Last night I finally read Twenty-Six Lies/One Truth, by Ben Peek. Which is to say that I read it from start to finish.
It's quite wonderful... treading that fine line between wank and art, which can go so wrong but also work so well.
Of course, maybe it just worked for me, and others will find it unbearable wankery.
You can read many reviews about the structure and the conceit... so I don't want to spend too much time on that. The structure of Twenty-Six Lies/One Truth is very much like an OuLiPo work, the structure coming first, and the content working within that structure. It's composed of alphabetical chapters, each with 10 dictionary-like entries: a word (in bold), and what that word means to the narrator. Some of these are essay-like entries, which have a few common themes: sexuality, racism, nationality, image, identity, censorship, authorship, and authenticity all come up in various forms. There are several entries on authors who fake an identity in order to make their fiction seem more legitimate, to give it the weight of experience. Then there are entries from the personal history of B., the narrator/author. Finally there are snippets of dialogue between B. and his partner, G., and personal diary entries (most of which are dated 12th October, which is Ben Peek's birthday).
Over all, the experience was that of reading an autobiography that felt like a very intimate personal confession, while at the same time being constantly reminded that one cannot trust authors, that the 'truth' of the narrative may not, as it turns out, recount actual events in Ben Peek's life.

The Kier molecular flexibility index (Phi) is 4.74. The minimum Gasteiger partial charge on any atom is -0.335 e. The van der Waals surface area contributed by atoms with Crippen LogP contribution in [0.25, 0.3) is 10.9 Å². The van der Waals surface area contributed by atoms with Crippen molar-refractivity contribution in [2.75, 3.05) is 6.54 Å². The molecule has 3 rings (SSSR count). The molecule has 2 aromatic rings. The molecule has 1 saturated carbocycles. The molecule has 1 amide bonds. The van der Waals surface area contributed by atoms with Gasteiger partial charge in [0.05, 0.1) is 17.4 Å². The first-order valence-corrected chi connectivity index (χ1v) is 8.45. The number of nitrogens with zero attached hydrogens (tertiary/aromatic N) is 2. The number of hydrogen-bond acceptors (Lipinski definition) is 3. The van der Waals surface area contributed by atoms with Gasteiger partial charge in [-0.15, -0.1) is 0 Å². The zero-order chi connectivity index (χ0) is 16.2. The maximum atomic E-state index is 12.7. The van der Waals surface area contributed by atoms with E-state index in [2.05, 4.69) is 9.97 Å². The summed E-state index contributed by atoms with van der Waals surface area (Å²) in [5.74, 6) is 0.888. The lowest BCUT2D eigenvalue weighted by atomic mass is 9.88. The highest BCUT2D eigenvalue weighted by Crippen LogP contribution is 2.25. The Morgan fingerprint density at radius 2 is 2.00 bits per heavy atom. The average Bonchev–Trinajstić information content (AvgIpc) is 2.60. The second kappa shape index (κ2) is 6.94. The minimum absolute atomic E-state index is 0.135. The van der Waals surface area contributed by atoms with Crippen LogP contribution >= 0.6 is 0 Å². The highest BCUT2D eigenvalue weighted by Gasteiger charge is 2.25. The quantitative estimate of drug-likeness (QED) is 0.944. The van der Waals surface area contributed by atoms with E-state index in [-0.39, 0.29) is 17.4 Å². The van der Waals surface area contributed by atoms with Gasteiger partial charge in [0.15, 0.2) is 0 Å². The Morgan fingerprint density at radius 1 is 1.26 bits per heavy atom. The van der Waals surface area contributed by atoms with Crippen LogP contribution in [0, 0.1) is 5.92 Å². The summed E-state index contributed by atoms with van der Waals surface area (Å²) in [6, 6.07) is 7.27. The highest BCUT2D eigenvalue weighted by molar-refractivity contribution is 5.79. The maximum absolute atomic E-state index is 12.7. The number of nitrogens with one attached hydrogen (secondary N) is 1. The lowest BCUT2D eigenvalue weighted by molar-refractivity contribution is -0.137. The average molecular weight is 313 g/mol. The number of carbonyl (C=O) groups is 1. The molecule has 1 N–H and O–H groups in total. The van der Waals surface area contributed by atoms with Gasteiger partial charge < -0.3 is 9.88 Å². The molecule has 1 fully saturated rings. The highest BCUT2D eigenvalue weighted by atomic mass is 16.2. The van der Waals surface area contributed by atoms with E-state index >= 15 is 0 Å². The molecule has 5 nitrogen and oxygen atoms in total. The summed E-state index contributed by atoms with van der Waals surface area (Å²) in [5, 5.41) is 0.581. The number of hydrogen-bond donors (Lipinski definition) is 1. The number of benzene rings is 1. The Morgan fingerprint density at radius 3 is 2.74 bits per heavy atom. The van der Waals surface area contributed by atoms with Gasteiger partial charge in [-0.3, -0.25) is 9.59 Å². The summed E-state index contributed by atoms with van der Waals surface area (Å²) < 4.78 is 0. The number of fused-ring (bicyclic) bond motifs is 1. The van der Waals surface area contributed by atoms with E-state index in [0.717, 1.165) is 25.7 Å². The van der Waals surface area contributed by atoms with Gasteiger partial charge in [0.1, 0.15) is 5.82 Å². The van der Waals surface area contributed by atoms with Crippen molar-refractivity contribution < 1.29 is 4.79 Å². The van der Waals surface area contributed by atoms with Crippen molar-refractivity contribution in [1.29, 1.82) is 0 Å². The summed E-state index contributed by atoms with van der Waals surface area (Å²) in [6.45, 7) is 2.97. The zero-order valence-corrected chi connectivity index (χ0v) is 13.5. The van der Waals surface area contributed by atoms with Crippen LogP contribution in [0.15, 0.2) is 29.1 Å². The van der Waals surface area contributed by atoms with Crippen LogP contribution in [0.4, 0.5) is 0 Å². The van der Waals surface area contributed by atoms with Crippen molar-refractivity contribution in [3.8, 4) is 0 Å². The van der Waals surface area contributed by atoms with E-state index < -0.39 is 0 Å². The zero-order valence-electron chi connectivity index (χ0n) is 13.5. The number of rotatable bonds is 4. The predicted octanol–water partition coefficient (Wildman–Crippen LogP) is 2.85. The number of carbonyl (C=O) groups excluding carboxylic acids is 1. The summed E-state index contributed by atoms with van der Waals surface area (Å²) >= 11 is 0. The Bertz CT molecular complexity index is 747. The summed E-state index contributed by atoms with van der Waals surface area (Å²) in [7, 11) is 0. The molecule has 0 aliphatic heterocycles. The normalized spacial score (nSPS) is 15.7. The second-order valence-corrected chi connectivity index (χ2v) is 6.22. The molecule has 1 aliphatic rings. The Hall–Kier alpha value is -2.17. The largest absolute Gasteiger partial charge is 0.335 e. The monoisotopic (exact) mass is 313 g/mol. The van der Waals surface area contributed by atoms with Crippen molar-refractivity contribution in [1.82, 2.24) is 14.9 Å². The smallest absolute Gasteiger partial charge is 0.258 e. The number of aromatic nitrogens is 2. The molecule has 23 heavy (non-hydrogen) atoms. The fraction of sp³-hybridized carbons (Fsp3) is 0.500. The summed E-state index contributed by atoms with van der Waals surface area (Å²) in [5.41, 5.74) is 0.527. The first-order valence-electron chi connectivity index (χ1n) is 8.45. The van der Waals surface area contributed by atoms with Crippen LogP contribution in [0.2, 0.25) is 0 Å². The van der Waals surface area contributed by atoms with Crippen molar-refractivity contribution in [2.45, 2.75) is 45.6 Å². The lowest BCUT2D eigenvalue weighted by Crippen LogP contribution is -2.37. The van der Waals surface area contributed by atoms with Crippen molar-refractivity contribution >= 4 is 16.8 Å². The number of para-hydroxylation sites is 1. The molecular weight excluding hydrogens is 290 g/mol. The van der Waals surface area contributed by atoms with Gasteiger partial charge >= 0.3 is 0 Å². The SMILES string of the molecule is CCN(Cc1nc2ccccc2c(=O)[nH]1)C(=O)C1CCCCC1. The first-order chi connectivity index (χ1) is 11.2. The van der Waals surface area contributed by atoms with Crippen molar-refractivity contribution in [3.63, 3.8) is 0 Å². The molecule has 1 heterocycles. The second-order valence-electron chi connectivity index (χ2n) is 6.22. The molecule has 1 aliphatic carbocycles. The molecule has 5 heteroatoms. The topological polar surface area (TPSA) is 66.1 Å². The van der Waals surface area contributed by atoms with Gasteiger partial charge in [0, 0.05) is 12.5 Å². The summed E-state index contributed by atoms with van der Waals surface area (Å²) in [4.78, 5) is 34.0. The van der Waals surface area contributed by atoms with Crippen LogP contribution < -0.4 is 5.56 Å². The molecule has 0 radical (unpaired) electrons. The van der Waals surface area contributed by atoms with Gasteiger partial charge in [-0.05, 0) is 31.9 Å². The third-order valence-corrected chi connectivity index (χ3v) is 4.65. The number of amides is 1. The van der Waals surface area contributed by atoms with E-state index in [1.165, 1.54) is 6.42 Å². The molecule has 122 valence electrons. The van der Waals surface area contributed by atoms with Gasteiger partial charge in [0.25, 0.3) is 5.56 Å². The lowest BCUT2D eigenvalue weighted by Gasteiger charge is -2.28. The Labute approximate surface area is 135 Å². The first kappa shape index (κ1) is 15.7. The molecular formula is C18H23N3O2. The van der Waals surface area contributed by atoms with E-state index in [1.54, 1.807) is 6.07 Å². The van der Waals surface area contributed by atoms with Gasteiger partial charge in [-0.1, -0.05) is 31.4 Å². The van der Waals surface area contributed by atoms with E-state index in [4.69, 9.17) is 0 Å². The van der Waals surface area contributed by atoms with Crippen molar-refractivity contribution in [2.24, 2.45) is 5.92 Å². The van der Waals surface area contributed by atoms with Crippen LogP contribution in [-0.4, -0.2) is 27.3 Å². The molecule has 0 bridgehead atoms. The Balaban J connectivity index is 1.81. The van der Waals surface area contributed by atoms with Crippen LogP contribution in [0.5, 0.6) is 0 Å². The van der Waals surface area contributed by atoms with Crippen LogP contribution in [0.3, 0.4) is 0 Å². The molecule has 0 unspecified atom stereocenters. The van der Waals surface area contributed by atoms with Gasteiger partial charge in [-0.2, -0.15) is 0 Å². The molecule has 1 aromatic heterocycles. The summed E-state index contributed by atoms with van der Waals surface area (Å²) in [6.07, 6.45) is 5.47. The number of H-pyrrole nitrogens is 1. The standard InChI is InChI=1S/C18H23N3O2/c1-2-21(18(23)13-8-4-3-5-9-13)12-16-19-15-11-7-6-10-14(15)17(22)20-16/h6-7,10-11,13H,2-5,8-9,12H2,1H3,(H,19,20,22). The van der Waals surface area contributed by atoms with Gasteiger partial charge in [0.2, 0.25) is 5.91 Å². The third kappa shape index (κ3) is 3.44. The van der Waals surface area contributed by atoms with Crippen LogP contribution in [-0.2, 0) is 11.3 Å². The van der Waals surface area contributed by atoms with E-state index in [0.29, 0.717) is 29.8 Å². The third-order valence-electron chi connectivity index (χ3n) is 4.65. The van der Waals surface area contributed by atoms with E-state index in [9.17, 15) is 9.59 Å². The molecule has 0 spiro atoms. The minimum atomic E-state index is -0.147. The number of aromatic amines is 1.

The reason that it worked for me was that by the time I got to the entries for Z. I didn't care whether or not it was true. I cared more about getting some narrative closure that I did about whether or not Ben had gone through the events and emotions that happen to B.
...that sounds a little cold, perhaps. What I mean is that it doesn't matter whether the sympathy and empathy I felt is based on an elaborate lie. That the text elicited such a response from me is enough, especially when I was constantly being reminded not to fall for that sort of thing.
At its best, it reminds me of Perec's Life, A User's Manual, in that a series of seemingly unconnected segments come together to form a whole, and the content and the technique work together to produce something that is fair more satisfying and complete than the mere sum of it's parts.
You know what goes here:
Buy it from Amazon, buy it from Wheatland Press.
There's an excerpt of the book at Wheatland Press for you to sample, if you haven't, yet. Remember, if anyone asks, it's a cult classic, I'm dead genius, and my face is on a t-shirt. If anyone questions you about any of this, say the TV told you it all.